Atmosphere: Hijinks in the air
Chill factor: Sufficiently toe-tingling
What a delightful tale to read. Not spooky (as it seemed when I was a child), but very atmospheric, as this early account of Sleepy Hollow demonstrates:
Not far from this village, perhaps about two miles, there is a little valley, or rather lap of land, among high hills, which is one of the quietest places in the whole world. A small brook glides through it, with just murmur enough to lull one to repose; and the occasional whistle of a quail, or tapping of a woodpecker, is almost the only sound that ever breaks in upon the uniform tranquillity.
That’s a pretty tricky way to lull a reader into a gothic tale. Next, we meet our hapless hero, Ichabod Crane memorably described as:
…tall, but exceedingly lank, with narrow shoulders, long arms and legs, hands that dangled a mile out of his sleeves, feet that might have served for shovels…To see him striding along the profile of a hill on a windy day, with his clothes bagging and fluttering about him one might have mistaken him for the genius of famine descending upon the earth, or some scarecrow eloped from a cornfield.
Irving really is a master at description. I especially enjoyed the way he captured the essence of the time and place:
Old farmers, a spare leathern-faced race, in homespun coats and breeches, blue stockings, huge shoes, and magnificent pewter buckles. Their brisk withered little dames, in close crimped caps, long-waisted short-gowns, home-spun petticoats, with scissors and pincushions, and gay calico pockets hanging on the outside.
This story also has to take the prize for Most Memorably Named Characters: Ichabod Crane, Bram Bones, Katrina van Tassel. (Is Shirley Jackson’s Haunting of Hill House echoing Ichabod’s name with Hugh Crain, the owners of Hill House?)
I found it quite interesting how this story – considered one of the earliest examples of literary writing from the new world – deals with fundamental American traits that exist to this day: a can-do belief in the ability to improve one’s status; a naiveté about the larger world, combined with a rapacious sense of individual entitlement; and trust in westward expansion. And maybe Irving is poking a little fun at it, for, woeful as Ichabod is, with his not-very-appealing looks and less-than-appealing career prospects, he positively salivates over the prospect of marrying Katrina:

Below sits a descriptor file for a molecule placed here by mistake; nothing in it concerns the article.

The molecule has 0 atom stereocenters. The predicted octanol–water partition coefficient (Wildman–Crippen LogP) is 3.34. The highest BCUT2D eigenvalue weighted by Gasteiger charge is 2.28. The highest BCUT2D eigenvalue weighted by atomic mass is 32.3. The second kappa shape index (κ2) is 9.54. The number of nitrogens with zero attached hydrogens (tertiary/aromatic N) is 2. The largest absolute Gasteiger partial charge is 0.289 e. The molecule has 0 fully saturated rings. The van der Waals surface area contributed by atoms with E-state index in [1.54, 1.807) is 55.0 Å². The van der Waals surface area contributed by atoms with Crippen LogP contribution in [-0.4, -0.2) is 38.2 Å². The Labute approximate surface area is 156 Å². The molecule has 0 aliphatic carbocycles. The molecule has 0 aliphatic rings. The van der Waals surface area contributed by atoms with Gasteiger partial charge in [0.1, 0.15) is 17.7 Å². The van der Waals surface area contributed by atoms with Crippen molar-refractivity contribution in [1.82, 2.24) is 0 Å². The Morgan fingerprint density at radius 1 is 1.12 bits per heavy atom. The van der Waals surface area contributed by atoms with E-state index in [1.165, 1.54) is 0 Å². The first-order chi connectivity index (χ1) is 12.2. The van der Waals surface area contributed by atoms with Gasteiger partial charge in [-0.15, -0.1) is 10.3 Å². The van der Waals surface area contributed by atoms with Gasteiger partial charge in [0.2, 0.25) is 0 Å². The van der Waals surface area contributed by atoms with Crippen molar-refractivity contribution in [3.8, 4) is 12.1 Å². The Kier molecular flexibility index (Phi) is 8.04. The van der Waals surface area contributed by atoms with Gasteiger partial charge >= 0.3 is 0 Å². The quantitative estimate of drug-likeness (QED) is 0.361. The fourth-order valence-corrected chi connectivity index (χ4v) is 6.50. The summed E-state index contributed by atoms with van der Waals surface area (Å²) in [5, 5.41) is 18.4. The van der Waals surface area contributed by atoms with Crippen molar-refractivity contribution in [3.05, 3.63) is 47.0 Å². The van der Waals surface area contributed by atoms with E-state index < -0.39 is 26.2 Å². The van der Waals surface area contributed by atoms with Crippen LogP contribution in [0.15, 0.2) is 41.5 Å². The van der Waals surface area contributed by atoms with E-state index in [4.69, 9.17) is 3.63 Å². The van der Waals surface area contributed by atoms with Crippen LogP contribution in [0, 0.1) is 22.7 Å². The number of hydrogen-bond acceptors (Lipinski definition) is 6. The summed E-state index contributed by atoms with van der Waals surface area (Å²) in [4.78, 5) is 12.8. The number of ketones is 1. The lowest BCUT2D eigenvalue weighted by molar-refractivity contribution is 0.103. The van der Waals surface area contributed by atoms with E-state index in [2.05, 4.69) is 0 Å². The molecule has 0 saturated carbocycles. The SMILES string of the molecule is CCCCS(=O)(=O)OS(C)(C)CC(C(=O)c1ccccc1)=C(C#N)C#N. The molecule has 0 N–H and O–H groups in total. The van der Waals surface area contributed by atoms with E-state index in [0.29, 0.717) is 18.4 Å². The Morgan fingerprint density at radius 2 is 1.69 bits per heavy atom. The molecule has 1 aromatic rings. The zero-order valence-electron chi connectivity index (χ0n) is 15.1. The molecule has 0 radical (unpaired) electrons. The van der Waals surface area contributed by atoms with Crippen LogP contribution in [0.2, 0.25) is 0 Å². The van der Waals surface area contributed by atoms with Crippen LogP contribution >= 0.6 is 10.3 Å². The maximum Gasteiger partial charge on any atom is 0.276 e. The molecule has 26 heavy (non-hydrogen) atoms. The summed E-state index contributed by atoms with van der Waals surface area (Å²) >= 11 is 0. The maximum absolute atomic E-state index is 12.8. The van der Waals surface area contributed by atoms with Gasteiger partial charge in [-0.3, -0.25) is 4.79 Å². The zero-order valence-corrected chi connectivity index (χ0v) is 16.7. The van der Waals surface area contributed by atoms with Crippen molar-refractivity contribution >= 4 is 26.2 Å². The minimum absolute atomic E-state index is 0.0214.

From the moment Ichabod laid his eyes upon these regions of delight, the peace of his mind was at an end, and his only study was how to gain the affections of the peerless daughter of Van Tassel.
Irving has been criticized by some as having stories with no morals and writing strictly for an audience (the first Dan Brown, perhaps?). But I believe Irving is mocking the superstitions of the townspeople who are “given to marvelous beliefs,” and Ichabod himself, who, though an educated man,
..was, in fact, an odd mixture of small shrewdness and simple credulity. His appetite for the marvellous, and his powers of digesting it, were equally extraordinary; and both had been increased by his residence in this spellbound region. No tale was too gross or monstrous for his capacious swallow.
Couldn’t Ichabod serve as a metaphor of America itself, especially in the immediate post-Revolutionary period (and perhaps even now): Outsized and awkward, starry-eyed while ambitious, impoverished yet abundant, democratic but status-conscious?
At the story’s end, Ichabod pays for his overarching aspirations – and because of his superstitious beliefs. On a ride homeward one lonely autumn night, Ichabod falls prey to the local legend of the Headless Hessian and disappears under mysterious circumstances:
…The schoolmaster now bestowed both whip and heel upon the starveling ribs of old Gunpowder, who dashed forward, snuffling and snorting, but came to a stand just by the bridge, with a suddenness that had nearly sent his rider sprawling over his head. Just at this moment a plashy tramp by the side of the bridge caught the sensitive ear of Ichabod. In the dark shadow of the grove, on the margin of the brook, he beheld something huge, misshapen, black and towering. It stirred not, but seemed gathered up in the gloom, like some gigantic monster ready to spring upon the traveller.
What happened to the hapless Ichabod Crane? We never quite know, though there is much surmising on behalf of the townspeople. A smashed pumpkin near the scene of Ichabod’s disappearance would suggest a prankster in the order of Bram Bones was the true culprit. There is speculation that Ichabod found a new life elsewhere (a reflection of the American belief in the pioneering spirit and westward expansion), but true to their credulity, the townspeople finally are willing to lay blame on the headless horseman. Perhaps the real horror of the story is not that Ichabod Crane could have been carried off by an apparition; rather, it is his lack of bonds to the community and greater world, and the community’s ready dismissal of him (a form of alienation, also a trait peculiar to America):
…when they had diligently considered them all, and compared them with the symptoms of the present case, (the townspeople) shook their heads, and came to the conclusion that Ichabod had been carried off by the galloping Hessian. As he was a bachelor, and in nobody’s debt, nobody troubled his head any more about him.